>However, I’ll need to take this subject on in my next blog

    >as this is a lengthy subject all on its own.

    Looking forward.


  2. Alexei says:

    Just for notification

  3. Jim says:

    Hi Alexei,

    Unfortunately, the system clock interval, or tick, is set by the HAL and can’t be changed. Most single processor boards have a clock interval of about 10 milliseconds.

    You can, however, change the thread quantum; I’ve submitted a blog article on this subject which should be posted shortly. If you don’t want to wait, I suggest you checkout the Quantum section of Chapter 6 of Mark Russinovich’s Windows Internals Fourth Edition.

    I hope this helps.


  4. Alexei says:

    Thanks Jim,

    I am reading it right now 🙁


  5. Lucas Hale says:


    Well you can change the windows timer resolution. The Multimedia library does it all the time. Eg. Media Player, iTunes, WinAmp, Flash etc all set the timer resolution to 1ms.

    The interesting thing is that this change is global (at least in the current NT based OSes) so all applications get the new high resolution timer while one of these applications are running.

    There is also some undocumented functions in ntdll that allow you to find the maximum and minimum timer resolutions and also to set a new value… but the change is only while the calling application is active.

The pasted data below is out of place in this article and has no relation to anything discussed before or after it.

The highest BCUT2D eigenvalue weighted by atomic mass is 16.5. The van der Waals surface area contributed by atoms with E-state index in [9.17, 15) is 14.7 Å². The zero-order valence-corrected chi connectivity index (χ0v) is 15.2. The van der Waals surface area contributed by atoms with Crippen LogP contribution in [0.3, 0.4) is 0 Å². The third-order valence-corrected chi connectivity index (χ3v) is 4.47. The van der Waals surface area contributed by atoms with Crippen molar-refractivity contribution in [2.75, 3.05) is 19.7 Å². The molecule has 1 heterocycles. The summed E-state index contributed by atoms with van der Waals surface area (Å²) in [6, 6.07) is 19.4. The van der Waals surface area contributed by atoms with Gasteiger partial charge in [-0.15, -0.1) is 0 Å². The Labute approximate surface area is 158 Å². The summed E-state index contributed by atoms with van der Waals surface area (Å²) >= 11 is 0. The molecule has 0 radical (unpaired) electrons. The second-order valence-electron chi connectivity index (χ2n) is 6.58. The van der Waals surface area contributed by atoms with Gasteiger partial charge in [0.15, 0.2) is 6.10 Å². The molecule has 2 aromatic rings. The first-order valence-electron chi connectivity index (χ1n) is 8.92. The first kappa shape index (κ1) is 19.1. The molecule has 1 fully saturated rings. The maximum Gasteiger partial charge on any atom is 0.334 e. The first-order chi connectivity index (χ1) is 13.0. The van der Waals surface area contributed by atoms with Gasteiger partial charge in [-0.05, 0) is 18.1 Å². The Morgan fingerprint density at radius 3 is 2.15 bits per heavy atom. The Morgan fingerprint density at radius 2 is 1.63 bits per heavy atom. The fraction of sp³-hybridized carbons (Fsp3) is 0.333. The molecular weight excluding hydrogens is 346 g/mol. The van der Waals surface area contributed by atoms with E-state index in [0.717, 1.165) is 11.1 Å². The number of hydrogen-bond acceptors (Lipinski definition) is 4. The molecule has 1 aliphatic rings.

I have writen a utility to display and set a new value. You can get it here

    Hope this helps someone!


  6. Alexei says:

    Hi Lucas,

    Thanks for the post and app.

    I did run your application on Win2K.

    Numbers were:

    Minimum Resolution   15.625

    Maximum Resolution   1.000 (?)

    Current Resolution     15.625

    I have looked at your article again and decided to start Multimedia Player.

    Run you app again.

    Minimum Resolution   15.625

    Maximum Resolution   1.000 (?)

    Current Resolution     0.977

    So, the question still remains:

    What is Minimum Resolution and how to change it.



  7. Alexei says:


    My laizy. Spent more time writing the post than a test.

    BTW: Lucas thanks for the hint.

    This does it:

    #include "mmsystem.h"

    BOOL SetRes()


      #define TARGET_RESOLUTION 1  // 1-millisecond target resolution

      TIMECAPS tc;

      UINT     wTimerRes;

      if (timeGetDevCaps(&tc, sizeof(TIMECAPS)) != TIMERR_NOERROR)


          // Error

         return FALSE;


      wTimerRes = min(max(tc.wPeriodMin, TARGET_RESOLUTION), tc.wPeriodMax);

      MMRESULT res = timeBeginPeriod(wTimerRes);


      return (TIMERR_NOERROR == res);


    Hope this helps someone!


  8. Lucas Hale says:

    Sorry about the Min and Max names… I guess it should be maximum precision 🙂

    If you don’t want to have to use the winmm.lib and you have access to the DDK you can use ntdll.lib and call the undocumented functions:


     IN ULONG                DesiredResolution,

     IN BOOLEAN              SetResolution,

     OUT PULONG              CurrentResolution );


     OUT PULONG              MinimumResolution,

     OUT PULONG              MaximumResolution,

     OUT PULONG              CurrentResolution );


  9. Alexei says:

    Thanks much for pointing me at original nt calls, that’s much better.

    I usually use LoadLibrary to load ntdll.